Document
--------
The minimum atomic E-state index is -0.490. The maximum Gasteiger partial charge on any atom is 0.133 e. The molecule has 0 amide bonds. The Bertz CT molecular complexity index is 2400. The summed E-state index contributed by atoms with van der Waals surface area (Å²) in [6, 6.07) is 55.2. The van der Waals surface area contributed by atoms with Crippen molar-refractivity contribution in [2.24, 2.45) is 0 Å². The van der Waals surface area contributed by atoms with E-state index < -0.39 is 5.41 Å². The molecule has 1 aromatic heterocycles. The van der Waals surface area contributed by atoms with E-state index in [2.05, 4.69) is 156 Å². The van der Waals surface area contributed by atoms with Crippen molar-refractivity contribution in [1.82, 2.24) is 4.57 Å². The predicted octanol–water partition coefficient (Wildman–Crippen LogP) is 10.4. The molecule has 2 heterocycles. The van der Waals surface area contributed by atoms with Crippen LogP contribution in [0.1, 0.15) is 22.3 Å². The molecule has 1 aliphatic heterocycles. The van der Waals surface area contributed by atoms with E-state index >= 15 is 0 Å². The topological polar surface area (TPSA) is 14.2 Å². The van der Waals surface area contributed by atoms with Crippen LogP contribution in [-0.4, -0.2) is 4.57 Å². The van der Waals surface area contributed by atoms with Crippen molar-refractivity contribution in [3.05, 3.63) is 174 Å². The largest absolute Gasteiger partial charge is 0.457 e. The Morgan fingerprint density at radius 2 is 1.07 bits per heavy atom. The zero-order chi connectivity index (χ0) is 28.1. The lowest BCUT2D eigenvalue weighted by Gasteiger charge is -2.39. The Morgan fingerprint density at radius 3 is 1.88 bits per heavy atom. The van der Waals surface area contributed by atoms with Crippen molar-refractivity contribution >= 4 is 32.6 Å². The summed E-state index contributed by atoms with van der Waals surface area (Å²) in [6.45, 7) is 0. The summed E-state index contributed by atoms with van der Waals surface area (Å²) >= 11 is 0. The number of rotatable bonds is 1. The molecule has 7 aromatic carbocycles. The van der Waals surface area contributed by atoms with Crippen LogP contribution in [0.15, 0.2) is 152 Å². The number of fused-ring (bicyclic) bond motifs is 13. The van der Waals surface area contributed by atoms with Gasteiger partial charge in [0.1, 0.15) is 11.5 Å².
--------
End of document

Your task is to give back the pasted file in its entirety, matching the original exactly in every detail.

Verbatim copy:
The minimum atomic E-state index is -0.490. The maximum Gasteiger partial charge on any atom is 0.133 e. The molecule has 0 amide bonds. The Bertz CT molecular complexity index is 2400. The summed E-state index contributed by atoms with van der Waals surface area (Å²) in [6, 6.07) is 55.2. The van der Waals surface area contributed by atoms with Crippen molar-refractivity contribution in [2.24, 2.45) is 0 Å². The van der Waals surface area contributed by atoms with E-state index < -0.39 is 5.41 Å². The molecule has 1 aromatic heterocycles. The van der Waals surface area contributed by atoms with E-state index in [2.05, 4.69) is 156 Å². The van der Waals surface area contributed by atoms with Crippen molar-refractivity contribution in [1.82, 2.24) is 4.57 Å². The predicted octanol–water partition coefficient (Wildman–Crippen LogP) is 10.4. The molecule has 2 heterocycles. The van der Waals surface area contributed by atoms with Crippen LogP contribution in [0.1, 0.15) is 22.3 Å². The molecule has 1 aliphatic heterocycles. The van der Waals surface area contributed by atoms with E-state index >= 15 is 0 Å². The topological polar surface area (TPSA) is 14.2 Å². The van der Waals surface area contributed by atoms with Crippen LogP contribution in [-0.4, -0.2) is 4.57 Å². The van der Waals surface area contributed by atoms with Crippen molar-refractivity contribution in [3.05, 3.63) is 174 Å². The largest absolute Gasteiger partial charge is 0.457 e. The Morgan fingerprint density at radius 2 is 1.07 bits per heavy atom. The zero-order chi connectivity index (χ0) is 28.1. The lowest BCUT2D eigenvalue weighted by Gasteiger charge is -2.39. The Morgan fingerprint density at radius 3 is 1.88 bits per heavy atom. The van der Waals surface area contributed by atoms with Crippen molar-refractivity contribution >= 4 is 32.6 Å². The summed E-state index contributed by atoms with van der Waals surface area (Å²) in [6.45, 7) is 0. The summed E-state index contributed by atoms with van der Waals surface area (Å²) >= 11 is 0. The number of rotatable bonds is 1. The molecule has 7 aromatic carbocycles. The van der Waals surface area contributed by atoms with Crippen LogP contribution in [0.15, 0.2) is 152 Å². The number of fused-ring (bicyclic) bond motifs is 13. The van der Waals surface area contributed by atoms with Gasteiger partial charge in [0.1, 0.15) is 11.5 Å².